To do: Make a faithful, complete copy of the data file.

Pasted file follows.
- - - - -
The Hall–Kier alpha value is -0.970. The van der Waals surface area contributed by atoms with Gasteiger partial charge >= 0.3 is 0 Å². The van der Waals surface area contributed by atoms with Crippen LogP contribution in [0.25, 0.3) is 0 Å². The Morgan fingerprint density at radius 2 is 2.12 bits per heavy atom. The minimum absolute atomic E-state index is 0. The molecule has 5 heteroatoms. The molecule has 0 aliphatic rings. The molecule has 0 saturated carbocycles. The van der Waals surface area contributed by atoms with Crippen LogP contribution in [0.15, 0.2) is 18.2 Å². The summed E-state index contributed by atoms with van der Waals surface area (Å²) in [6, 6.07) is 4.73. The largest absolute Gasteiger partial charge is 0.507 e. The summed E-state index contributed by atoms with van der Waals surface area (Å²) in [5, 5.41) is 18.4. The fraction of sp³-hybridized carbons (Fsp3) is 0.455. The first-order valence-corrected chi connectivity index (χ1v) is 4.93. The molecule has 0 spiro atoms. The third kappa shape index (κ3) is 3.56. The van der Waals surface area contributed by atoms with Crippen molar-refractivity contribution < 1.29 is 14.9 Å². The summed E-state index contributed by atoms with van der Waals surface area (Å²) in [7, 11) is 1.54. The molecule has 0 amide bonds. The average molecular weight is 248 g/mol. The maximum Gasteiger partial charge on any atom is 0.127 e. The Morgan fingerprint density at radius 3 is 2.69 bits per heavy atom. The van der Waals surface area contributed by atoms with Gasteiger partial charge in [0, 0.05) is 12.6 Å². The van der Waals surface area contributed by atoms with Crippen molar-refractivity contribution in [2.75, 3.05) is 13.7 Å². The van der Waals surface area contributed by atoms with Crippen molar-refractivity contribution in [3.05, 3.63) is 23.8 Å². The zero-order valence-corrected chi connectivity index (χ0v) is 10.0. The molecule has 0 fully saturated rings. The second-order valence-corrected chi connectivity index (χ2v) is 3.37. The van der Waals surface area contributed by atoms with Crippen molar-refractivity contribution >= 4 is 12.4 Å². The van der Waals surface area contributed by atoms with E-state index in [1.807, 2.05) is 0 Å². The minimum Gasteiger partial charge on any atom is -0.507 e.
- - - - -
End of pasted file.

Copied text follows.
The Hall–Kier alpha value is -0.970. The van der Waals surface area contributed by atoms with Gasteiger partial charge >= 0.3 is 0 Å². The van der Waals surface area contributed by atoms with Crippen LogP contribution in [0.25, 0.3) is 0 Å². The Morgan fingerprint density at radius 2 is 2.12 bits per heavy atom. The minimum absolute atomic E-state index is 0. The molecule has 5 heteroatoms. The molecule has 0 aliphatic rings. The molecule has 0 saturated carbocycles. The van der Waals surface area contributed by atoms with Crippen LogP contribution in [0.15, 0.2) is 18.2 Å². The summed E-state index contributed by atoms with van der Waals surface area (Å²) in [6, 6.07) is 4.73. The largest absolute Gasteiger partial charge is 0.507 e. The summed E-state index contributed by atoms with van der Waals surface area (Å²) in [5, 5.41) is 18.4. The fraction of sp³-hybridized carbons (Fsp3) is 0.455. The first-order valence-corrected chi connectivity index (χ1v) is 4.93. The molecule has 0 spiro atoms. The third kappa shape index (κ3) is 3.56. The van der Waals surface area contributed by atoms with Crippen molar-refractivity contribution < 1.29 is 14.9 Å². The summed E-state index contributed by atoms with van der Waals surface area (Å²) in [7, 11) is 1.54. The molecule has 0 amide bonds. The average molecular weight is 248 g/mol. The maximum Gasteiger partial charge on any atom is 0.127 e. The Morgan fingerprint density at radius 3 is 2.69 bits per heavy atom. The van der Waals surface area contributed by atoms with Gasteiger partial charge in [0, 0.05) is 12.6 Å². The van der Waals surface area contributed by atoms with Crippen molar-refractivity contribution in [2.75, 3.05) is 13.7 Å². The van der Waals surface area contributed by atoms with Crippen molar-refractivity contribution in [3.05, 3.63) is 23.8 Å². The zero-order valence-corrected chi connectivity index (χ0v) is 10.0. The molecule has 0 fully saturated rings. The second-order valence-corrected chi connectivity index (χ2v) is 3.37. The van der Waals surface area contributed by atoms with Crippen molar-refractivity contribution >= 4 is 12.4 Å². The van der Waals surface area contributed by atoms with E-state index in [1.807, 2.05) is 0 Å². The minimum Gasteiger partial charge on any atom is -0.507 e.